3. Credible governments must be able to extend the rule of law, secure communities, and enforce common and transparent laws for all citizens. West Africa is a diverse region. WACSI will strengthen the capacity of host governments for security operations and will empower our partners to execute lawful operations. In some countries, such as Ghana and Nigeria, U.S. assistance will focus on building capacity to detect, disrupt, and dismantle drug trafficking networks. In other cases, especially in post-conflict countries like Liberia and Sierra Leone, the next step is enhancing basic law enforcement.
4. Achieving peace and security requires justice systems, not simply the administration of justice. Arresting drug traffickers and their government facilitators will not cure the problem, particularly if there is not a transparent system of justice in place to incarcerate or rehabilitate offenders. WACSI will reinforce justice operations to ensure that suspects are arrested based on transparent charges, prosecuted, convicted, and incarcerated or rehabilitated fairly and according to the law. While it is far easier to build a legal case against a low-level drug courier, successfully prosecuting mid- and senior members of drug trafficking networks requires sophisticated legal skills, which U.S. assistance will work to develop.
5. Drugs and drug-related crime may flourish in ungoverned areas, where the government’s presence is weak or corrupt, but it is also the case that socio-economic factors are largely responsible for facilitating crime. WACSI programs will engage African citizens and private enterprises to address the underlying socio-economic factors that facilitate crime and work to undermine them. Helping the region prevent and contain domestic drug use is important to our West African partners and will be part of this approach.
WACSI in Action
WACSI today is in its infancy, but our framework and engagement has already demonstrated an impact. For example, in Ghana, we have provided intensive training and support to a DEA Sensitive Investigative United (SIU) composed of a select group of vetted Ghanaian law enforcement officials. As a result of assistance through WACSI and the in-country engagement of the DEA, these Ghanaian officials have already deployed new skills to conduct sophisticated criminal investigations, leading to multiple arrests, including government officials and international traffickers. Four of these suspects were expelled into U.S. custody and the leader of the Ghana based organization was sentenced to fourteen years in prison. To support the comprehensive approach called for by WACSI, INL has also worked with the Department of Justice to deploy an Assistant U.S. Attorney to Ghana to strengthen Ghana’s capacity to successfully prosecute drug traffickers.
The goal of WACSI and of all our assistance is ultimately to help our partners develop their own capacity to fight crime and administer justice. We often impart training, mentoring, and technical assistance to further that goal. We also recognize, however, that capacity is not developed overnight. Training and partnerships take time to develop. We also recognize that WACSI’s goals must be measured in the context of local environments. Where we can build basic law enforcement and judicial capacity into something more advanced, we will. Where our partners’ capacity is more basic, our initial support can take other forms as well. One such example is in Sierra Leone, where the Anti-Corruption Commission of Sierra Leone, the Departments of State and Justice, the Government of Brazil, and INTERPOL developed a West Africa Anti-Corruption Workshop in December 2011. The workshop brought together forty law enforcement officials from Benin, Burkina Faso, Ghana, Niger, Sierra Leone, Senegal, and Togo to examine techniques for investigating and prosecuting public corruption. The Government of Sierra Leone has since requested U.S. assistance investigating a case involving senior officials who are suspected of soliciting bribes in exchange for permission to conduct illegal logging operations.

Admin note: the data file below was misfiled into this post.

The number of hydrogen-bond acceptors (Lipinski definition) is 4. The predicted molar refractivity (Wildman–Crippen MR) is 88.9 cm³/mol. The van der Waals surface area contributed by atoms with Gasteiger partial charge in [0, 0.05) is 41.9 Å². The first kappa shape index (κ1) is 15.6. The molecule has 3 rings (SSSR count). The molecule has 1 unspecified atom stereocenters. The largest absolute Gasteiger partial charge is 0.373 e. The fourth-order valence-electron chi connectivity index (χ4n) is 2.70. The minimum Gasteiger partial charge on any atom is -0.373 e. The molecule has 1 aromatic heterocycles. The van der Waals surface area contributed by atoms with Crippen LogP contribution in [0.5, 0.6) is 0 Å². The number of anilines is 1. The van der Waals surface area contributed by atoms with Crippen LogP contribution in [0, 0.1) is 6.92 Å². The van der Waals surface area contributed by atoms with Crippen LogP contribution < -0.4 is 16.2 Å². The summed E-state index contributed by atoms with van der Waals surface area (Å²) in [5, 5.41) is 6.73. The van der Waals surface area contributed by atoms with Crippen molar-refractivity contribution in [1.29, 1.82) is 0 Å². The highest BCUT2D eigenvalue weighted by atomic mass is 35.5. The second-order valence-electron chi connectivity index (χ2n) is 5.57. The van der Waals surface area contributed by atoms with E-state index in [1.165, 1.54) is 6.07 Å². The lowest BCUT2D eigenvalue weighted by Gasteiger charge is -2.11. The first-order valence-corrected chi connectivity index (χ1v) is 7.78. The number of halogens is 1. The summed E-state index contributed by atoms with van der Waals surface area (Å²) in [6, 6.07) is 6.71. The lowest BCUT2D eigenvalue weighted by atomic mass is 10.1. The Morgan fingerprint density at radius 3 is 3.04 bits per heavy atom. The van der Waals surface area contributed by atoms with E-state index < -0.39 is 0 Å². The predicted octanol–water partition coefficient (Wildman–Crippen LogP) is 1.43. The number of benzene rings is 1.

Starting this summer, an experienced U.S. prosecutor will serve as a legal advisor in Sierra Leone to follow-up on the aforementioned training program and assist Sierra Leone in its efforts to more effectively combat public corruption, including by supporting anti-corruption investigations and prosecutions. Whether the illicit activity is illegal logging or drug trafficking, the impunity that allows for such corruption must be checked.
In addition to building the capacity of individual states, addressing drug trafficking, a trans-national issue, requires transnational cooperation. In May 2011, the State Department, together with the European Union (EU), hosted the Trans-Atlantic Symposium on Dismantling Transnational Illicit Networks (TAS). The TAS brought together over 300 senior law enforcement and justice sector officials from 65 countries, including representation from 11 West African nations as well as from ECOWAS. TAS charted ways to cooperate and coordinate our activities against trans-Atlantic crime flows, including narcotics trafficking. Following the Symposium, INL and the EU agreed that we would work jointly in a number of key areas in order to build the law enforcement and judicial capacity of West African states to disrupt and dismantle the illicit transnational networks that are attacking them. We are moving forward with a number of targeted, high impact initiatives.
WACSI will continue to focus on these cooperative partnerships and use them to expand effective programming. One of the most important of these partnerships is that between the international community and ECOWAS. There is broad consensus among those most active in West Africa, including Brazil, Colombia, the European Union, France, Italy, Mexico, Portugal, Spain, the United Kingdom, and the United States, that ECOWAS plays a vital role in providing the regional answers needed. In 2008, ECOWAS developed the continent’s leading regional action plan on drug trafficking and organized crime. I believe that ECOWAS’s continued leadership is necessary for implementation and will continue to work with our European partners on how best to support that goal.
* * *
Chairman Feinstein and Co-Chairman Grassley, the nature of transnational crime in West Africa and the unique circumstances in the region have prompted us to create a new, holistic approach in WACSI. The needs in West Africa are overwhelming and our government’s efforts must be well focused and coordinated. We face a difficult task ahead of us, and we recognize the need to partner with all players involved to fight this growing danger. The key to combating drug trafficking and other transnational crime is to undermine the factors that permit it – namely the weak rule of law and entrenched corruption – and the socio-economic factors that continue to drive it. Through WACSI, the entirety of the U.S. government has come together to focus our efforts and expertise on these very issues.
Thank you for this opportunity today. I welcome your questions.